I don’t have time to educate you, especially since you seem entirely unwilling to learn. It is you that is doing the parroting. You are referencing sanitation issues from 1938. Those were distillery dairies, and the milk was called swill milk. The cows were kept in the distilleries and fed the spent grain from the grain processing. As we now know, this causes an imbalance of the ph in the cow’s rumen, creating a perfect environment for pathogens to proliferate. That is not the case with grass fed cows. The distillery cows were being hand-milked into open buckets in terrible, unsanitary conditions. That is also not the case today. There is no chance for a fly to get into the system. Instead of fixing the problem, they boiled the milk, allowing them to continue the horrible practices. The illnesses caused by these swill dairies in the city were not experienced in the countryside.

Darcy O'Neil14/03/2014

Kira, are you saying that a farm milking facility is cleaner than a hospital operating room? Also, I provided 17 research papers, as per your request, but you haven’t provided any research to backup up your statements.

Kira Wadman14/03/2014

I don’t have time to educate you, especially when it seems so clear that you are unwilling to learn. You are the one doing the parroting. I’ve actually done the research.

You’re referencing the year 1938. There was a period of time when raw milk was quite unsafe to drink. Cows were being kept in the cities, in distilleries, being fed spent grain from the distillation process. Grain changes the ph in a cow’s rumen, creating a perfect enviroent for pathogens to proliferate, which they did. It was called Swill Milk, and it was truly unsafe to drink. The cows were also being milked by hand into open buckets. There was a huge sanitation issue. The answer to this problem was not to change the conditions for the cows, but to boil the milk.  There were no cases of illness in the countryside from grassfed cows. Yes, it matters. There is no chance of flies ‘sipping’ milk with modern closed milking systems.
There are still filthy farms and unsanitary practices, including the heartbreaking story of the farmer’s 2 year old daughter. That is a needless tragedy. However, to put the risk in context, there are FAR more illnesses and deaths from cantelope, peanut butter, and salad than anything you will ever see from raw milk. Where is the outrage and personal stories and cautionary tales?

Darcy O'Neil14/03/2014

Kira, risk is inherent in life, but raw milk is a known vector for illness and it is preventable using pasteurization. You can’t pasteurize lettuce or melons. I never said ban raw milk, just be truthful about it because the raw milk movement is being dishonest. My major concern is the number of children falling ill with the product you sell and promote. Simple warnings would be helpful. It’s only a glass of milk, not a miracle drug. Here’s some stuff to consider, and remember that as more raw milk is sold, these stories will increase: http://www.cdc.gov/foodsafety/...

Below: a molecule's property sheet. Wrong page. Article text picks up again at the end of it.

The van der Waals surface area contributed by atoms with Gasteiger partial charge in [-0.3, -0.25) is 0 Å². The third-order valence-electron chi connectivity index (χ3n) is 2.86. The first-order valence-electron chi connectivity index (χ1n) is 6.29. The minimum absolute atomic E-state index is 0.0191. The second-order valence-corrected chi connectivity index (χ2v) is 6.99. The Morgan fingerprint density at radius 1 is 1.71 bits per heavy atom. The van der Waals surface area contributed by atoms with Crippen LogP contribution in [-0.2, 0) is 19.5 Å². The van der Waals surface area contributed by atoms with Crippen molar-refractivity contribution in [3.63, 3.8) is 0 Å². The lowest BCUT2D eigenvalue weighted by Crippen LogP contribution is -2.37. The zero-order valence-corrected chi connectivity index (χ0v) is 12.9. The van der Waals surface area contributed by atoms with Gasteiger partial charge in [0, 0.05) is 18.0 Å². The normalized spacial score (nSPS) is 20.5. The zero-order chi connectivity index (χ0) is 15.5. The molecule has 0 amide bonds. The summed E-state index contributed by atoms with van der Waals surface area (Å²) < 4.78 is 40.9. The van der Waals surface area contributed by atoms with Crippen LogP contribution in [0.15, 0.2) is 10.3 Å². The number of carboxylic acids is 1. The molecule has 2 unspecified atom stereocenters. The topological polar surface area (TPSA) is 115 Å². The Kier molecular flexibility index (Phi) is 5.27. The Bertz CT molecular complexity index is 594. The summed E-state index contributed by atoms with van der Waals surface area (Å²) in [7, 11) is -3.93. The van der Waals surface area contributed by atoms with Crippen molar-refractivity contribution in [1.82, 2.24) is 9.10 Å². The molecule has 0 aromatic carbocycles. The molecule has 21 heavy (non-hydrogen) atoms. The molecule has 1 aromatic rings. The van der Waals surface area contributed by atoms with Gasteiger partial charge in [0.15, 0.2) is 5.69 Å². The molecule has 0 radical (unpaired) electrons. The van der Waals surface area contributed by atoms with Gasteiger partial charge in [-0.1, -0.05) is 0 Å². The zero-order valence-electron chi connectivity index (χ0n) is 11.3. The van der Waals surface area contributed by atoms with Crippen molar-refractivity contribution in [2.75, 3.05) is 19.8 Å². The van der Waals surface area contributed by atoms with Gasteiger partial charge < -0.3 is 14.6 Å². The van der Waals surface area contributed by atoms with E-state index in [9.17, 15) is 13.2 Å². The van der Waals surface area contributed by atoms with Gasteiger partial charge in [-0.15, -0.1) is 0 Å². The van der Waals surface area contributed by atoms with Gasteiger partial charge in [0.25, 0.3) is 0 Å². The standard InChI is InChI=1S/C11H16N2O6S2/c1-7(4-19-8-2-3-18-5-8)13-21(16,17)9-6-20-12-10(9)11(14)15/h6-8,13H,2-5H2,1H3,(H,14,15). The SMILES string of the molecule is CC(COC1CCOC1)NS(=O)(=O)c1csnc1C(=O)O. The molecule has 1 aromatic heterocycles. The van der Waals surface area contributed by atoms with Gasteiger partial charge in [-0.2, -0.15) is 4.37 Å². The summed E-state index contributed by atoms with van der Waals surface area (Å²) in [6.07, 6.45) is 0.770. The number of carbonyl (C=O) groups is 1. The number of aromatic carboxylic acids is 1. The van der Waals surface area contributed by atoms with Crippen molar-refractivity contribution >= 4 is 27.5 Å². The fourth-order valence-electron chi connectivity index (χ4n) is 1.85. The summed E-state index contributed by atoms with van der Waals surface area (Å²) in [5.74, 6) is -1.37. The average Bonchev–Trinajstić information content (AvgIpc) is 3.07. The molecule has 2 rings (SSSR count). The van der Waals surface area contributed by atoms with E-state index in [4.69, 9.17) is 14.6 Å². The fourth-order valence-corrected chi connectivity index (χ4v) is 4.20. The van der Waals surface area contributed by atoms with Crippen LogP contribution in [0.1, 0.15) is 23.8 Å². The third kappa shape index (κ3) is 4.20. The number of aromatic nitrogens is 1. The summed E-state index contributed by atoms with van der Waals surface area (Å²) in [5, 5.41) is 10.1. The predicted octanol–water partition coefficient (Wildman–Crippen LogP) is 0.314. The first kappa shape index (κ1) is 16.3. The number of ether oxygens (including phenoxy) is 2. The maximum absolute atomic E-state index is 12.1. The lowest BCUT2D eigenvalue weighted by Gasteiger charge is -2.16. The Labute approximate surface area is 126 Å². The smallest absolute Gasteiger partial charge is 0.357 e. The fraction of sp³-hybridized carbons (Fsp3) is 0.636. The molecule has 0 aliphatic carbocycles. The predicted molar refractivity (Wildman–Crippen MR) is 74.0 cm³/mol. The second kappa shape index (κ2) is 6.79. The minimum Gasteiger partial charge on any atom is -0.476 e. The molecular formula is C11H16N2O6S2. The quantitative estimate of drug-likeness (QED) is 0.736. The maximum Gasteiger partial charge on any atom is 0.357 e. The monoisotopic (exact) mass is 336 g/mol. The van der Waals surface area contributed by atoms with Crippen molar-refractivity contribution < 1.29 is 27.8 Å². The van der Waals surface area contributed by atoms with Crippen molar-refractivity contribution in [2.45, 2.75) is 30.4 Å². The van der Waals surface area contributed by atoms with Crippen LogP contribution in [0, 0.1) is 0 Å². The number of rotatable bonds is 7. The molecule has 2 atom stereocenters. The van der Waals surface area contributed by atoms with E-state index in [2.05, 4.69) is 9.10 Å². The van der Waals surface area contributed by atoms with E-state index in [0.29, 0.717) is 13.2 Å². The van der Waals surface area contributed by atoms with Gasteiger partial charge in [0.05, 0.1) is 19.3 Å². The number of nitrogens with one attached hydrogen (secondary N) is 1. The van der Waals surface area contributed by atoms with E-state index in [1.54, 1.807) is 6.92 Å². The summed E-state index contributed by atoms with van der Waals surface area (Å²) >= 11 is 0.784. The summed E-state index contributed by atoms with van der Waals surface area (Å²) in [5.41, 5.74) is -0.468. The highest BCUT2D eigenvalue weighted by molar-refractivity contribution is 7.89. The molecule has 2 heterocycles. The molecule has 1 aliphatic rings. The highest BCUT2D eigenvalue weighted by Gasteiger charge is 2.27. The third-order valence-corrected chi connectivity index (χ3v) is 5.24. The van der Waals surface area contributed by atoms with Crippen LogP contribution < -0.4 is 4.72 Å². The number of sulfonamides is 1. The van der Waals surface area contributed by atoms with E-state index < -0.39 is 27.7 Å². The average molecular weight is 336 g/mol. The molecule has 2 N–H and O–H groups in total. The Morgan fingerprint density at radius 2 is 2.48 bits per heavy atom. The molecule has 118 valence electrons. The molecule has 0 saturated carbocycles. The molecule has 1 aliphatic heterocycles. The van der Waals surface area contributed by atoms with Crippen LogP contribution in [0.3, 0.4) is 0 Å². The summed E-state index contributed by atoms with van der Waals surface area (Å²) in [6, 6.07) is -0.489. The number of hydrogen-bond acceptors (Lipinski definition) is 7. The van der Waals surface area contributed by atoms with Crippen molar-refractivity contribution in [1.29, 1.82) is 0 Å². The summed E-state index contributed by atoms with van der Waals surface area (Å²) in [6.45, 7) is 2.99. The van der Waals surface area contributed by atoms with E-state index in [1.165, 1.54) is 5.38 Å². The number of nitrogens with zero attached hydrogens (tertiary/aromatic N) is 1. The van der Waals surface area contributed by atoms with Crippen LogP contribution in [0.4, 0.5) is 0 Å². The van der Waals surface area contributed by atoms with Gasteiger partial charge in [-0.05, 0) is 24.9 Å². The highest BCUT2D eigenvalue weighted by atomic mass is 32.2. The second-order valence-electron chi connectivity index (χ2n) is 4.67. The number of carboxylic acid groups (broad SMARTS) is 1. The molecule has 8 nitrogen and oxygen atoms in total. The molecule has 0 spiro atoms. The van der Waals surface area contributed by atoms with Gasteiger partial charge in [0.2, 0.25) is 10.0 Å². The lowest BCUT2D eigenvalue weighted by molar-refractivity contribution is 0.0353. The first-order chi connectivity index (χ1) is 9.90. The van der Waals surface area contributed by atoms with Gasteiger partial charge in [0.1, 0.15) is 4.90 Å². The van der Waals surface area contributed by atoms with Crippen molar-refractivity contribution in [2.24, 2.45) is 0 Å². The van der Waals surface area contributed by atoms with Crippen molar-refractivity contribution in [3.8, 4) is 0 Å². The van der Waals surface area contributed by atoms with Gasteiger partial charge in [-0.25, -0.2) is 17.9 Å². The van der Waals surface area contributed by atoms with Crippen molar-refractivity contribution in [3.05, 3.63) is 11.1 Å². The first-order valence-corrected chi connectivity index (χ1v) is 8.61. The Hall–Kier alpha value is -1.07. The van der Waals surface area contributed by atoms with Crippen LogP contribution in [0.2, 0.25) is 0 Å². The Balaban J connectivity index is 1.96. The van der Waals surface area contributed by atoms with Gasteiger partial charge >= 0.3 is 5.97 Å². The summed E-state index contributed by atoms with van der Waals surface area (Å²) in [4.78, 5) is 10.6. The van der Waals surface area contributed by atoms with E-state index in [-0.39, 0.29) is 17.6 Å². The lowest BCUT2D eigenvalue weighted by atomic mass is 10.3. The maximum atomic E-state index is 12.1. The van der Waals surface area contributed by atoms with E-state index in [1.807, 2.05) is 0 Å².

Theo Farmer15/03/2014

The repeatable experiment I provided (make sour cream from raw cow’s milk) refutes your first two statements about no beneficial bacteria and no enzymes. Both of those are present in raw milk and act at room temperature to culture the cream and clabber the milk. Make some tasty sour cream and learn. Also, you can take the sour cream at room temperature and make butter in your Cuisinart in under a minute. Then you get butter and buttermilk. This is a blog about the art of drink…well there is nothing more amazing than a nice glass of raw buttermilk made with the cow’s native cultures and topped with a little salt and pepper. Come on Darcy. Find a farmer with a nice Jersey cow and try the experiment. It’s fun and tasty!

Kira Wadman15/03/2014

This is the third time I have successfully replied, only to see the comment vanish. Basically, what you have written here is nonsense and nonscience.  There are so many things wrong - it amounts to uninformed opinion. The sheer ignorance of stating that there are no probiotics or beneficial bacteria in raw milk is a doozy. Then move on to cow enzymes vs human enzymes (enzymes are enzymes), and you’re definitely disqualified. Go back to writing about topics you understand, because raw milk and even basic biology are not your forte.

Darcy O'Neil15/03/2014

Kira, it is a fact that milk should be sterile when it comes out of the teat, bacteria present in the cows body would indicate an infection and could cause mastitis in the teat. The bacteria comes from outside the body, in the surrounding environment.

And wow, enzymes are not just enzymes. That’s like saying blood is just blood and people can get their choice of human, cow or pig’s blood for a transfusion. That wouldn’t work out well. Cows are ruminants mammals and their biology is very different than human biology.

You may not understand science, but spreading what you don’t know, or simply repeating what a Google search told you is not science.